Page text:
Monday, April 23, 2007

More Recalls and Speculation

More pet food brands are being recalled, but the most disturbing news is that the FDA is seriously reviewing whether the addition of the tainted ingredient was intentional or not.
The melamine may have been added to boost the perceived protein value of the ingredient.
For a full story on this go to
Again, whatever brand of pet food you feed, make sure that you add Vetraceuticals.

Tuesday, April 17, 2007

New Pet Food Recall

More bad news on the pet food front.
Dick Van Patten's Natural Balance pet Foods has recalled two kinds of it food after receiving reports of vomiting and kidney problems.The foods in question are:
Venison & Brown Rice Dry Dog Food and Venison & Green Pea Dry Cat Food.

The cause of the problems with these products are not known but are not believed to be related to the Menu Foods recall which involved some 60 brands of pet food.

We at Vetraceuticals are urging all dog owners to supplement their dog's commercial food with Vetraceuticals Daily Canine Health System in order to provide the additional nutrients so necessary for good nutrition.

Foe more information on ingredients and their benefits go to

Thursday, April 12, 2007

All's Well That Ends Well

This heart warming story is some good news relating to the pet food recall...but what a close call!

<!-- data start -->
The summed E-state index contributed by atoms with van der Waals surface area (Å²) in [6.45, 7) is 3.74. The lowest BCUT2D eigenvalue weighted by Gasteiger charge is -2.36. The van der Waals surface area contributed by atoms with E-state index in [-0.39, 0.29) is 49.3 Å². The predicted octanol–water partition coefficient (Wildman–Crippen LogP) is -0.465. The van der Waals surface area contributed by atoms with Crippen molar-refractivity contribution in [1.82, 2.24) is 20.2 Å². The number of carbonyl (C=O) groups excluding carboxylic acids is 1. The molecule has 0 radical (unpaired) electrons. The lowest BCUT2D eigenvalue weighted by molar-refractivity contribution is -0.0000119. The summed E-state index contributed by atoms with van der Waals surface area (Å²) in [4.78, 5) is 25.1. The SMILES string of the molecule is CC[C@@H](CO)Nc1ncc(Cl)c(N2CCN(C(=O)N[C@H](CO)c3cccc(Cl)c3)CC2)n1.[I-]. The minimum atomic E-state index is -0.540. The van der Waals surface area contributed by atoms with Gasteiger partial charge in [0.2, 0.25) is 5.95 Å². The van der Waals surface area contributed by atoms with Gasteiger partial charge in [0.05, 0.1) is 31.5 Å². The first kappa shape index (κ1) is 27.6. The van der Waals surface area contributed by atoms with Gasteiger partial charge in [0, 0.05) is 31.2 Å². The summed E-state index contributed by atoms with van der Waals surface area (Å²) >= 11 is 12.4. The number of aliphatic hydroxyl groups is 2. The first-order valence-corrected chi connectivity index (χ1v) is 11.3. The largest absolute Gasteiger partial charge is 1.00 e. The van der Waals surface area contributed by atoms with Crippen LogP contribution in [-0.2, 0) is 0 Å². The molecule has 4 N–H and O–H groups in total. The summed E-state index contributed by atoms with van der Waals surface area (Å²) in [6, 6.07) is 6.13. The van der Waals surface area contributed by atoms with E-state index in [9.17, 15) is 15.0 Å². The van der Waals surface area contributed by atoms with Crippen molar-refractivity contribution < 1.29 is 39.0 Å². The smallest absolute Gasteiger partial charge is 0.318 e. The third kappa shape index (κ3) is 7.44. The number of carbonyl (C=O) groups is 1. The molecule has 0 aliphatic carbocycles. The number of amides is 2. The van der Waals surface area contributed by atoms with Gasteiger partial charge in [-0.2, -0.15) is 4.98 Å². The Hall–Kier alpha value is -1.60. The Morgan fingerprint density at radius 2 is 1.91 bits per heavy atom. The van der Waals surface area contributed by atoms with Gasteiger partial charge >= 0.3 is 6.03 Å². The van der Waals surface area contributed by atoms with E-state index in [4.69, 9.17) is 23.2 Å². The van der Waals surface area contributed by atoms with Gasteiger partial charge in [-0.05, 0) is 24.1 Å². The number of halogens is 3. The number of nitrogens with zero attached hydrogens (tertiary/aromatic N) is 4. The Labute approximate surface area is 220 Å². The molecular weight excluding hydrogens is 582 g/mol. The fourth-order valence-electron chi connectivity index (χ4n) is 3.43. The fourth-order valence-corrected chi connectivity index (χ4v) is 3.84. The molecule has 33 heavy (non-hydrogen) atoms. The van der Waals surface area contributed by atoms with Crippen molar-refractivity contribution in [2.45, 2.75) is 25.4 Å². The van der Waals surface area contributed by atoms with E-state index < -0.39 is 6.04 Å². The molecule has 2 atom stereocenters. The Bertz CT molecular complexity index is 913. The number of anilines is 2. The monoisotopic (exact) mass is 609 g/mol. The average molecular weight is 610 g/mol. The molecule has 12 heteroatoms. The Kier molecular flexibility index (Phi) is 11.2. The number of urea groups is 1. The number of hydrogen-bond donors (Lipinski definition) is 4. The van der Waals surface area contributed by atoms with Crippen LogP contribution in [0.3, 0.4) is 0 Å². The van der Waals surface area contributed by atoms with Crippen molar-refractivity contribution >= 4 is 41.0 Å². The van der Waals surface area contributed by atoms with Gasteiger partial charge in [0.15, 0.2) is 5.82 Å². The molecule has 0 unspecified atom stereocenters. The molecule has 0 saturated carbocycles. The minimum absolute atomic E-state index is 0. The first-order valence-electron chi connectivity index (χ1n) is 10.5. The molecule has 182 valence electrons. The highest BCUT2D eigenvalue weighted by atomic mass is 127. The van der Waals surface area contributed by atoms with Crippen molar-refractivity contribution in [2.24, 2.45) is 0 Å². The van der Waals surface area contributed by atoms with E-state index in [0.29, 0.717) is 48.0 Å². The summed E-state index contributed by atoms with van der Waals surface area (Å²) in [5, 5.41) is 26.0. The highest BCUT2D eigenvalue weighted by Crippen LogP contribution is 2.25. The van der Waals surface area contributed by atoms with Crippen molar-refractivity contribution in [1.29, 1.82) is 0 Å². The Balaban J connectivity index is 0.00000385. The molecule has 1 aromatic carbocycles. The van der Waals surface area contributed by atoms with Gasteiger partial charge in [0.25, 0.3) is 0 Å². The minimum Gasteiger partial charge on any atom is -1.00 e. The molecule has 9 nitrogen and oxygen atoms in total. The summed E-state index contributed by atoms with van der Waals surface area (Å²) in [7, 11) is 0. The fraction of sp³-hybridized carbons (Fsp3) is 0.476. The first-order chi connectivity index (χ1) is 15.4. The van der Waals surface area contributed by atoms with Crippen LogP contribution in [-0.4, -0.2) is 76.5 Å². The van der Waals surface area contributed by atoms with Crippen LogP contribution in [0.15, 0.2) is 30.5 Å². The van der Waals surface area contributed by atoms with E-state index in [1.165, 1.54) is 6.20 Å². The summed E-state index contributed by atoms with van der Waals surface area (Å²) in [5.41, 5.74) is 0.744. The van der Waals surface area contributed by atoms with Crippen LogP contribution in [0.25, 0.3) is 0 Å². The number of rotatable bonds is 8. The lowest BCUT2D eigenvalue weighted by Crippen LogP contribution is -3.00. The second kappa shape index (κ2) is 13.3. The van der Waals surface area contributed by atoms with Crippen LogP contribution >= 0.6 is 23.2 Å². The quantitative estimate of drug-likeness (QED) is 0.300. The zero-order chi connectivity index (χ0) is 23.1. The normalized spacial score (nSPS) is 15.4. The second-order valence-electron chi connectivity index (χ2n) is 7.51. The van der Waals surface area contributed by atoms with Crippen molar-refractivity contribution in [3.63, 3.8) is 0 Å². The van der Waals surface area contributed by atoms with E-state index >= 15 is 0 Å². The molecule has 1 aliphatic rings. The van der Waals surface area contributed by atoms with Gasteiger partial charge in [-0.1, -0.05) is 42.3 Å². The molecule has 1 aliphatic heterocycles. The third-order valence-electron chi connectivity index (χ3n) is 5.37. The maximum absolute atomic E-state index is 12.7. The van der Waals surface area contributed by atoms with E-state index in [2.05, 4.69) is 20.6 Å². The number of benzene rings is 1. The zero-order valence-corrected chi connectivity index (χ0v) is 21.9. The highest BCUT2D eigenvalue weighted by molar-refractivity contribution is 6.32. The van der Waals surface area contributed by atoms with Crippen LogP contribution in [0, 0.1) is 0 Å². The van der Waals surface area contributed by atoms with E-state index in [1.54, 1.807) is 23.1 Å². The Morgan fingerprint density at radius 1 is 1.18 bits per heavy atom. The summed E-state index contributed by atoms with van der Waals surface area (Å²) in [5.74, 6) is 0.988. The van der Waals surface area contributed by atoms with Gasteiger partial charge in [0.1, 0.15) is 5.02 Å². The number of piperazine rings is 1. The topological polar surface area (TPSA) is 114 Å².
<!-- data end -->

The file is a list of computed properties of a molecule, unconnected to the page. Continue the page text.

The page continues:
Here's one individual's personal experience...fortunately it turned out to be a good one.

This email was sent to Dr. Christianne Schelling, the Veterinarian who developed Vetraceuticals and is the company's co-founder and President

“Thank You for saving my puppy’s life”

Dear Dr. Schelling,
I have been feeding my puppy, Noni Marie, a very high quality pet food called Bone Appetit and also giving her Vetraceuticals for the added nutrition. I decide to give her an extra “treat” and was putting some Old Roy dog food with gravy on top of her regular food as I thought she would like the flavor.
Noni Marie was not her usual self. She was acting all depressed and lethargic. When I heard about the pet food recall I was shocked. The Old Roy was on the list and Noni Marie was sick. I called my vet and he said to watch her overnight and bring her in the next day if she was still acting poorly. The next morning Noni Marie was throwing up and had diarrhea so I rushed her to the vet.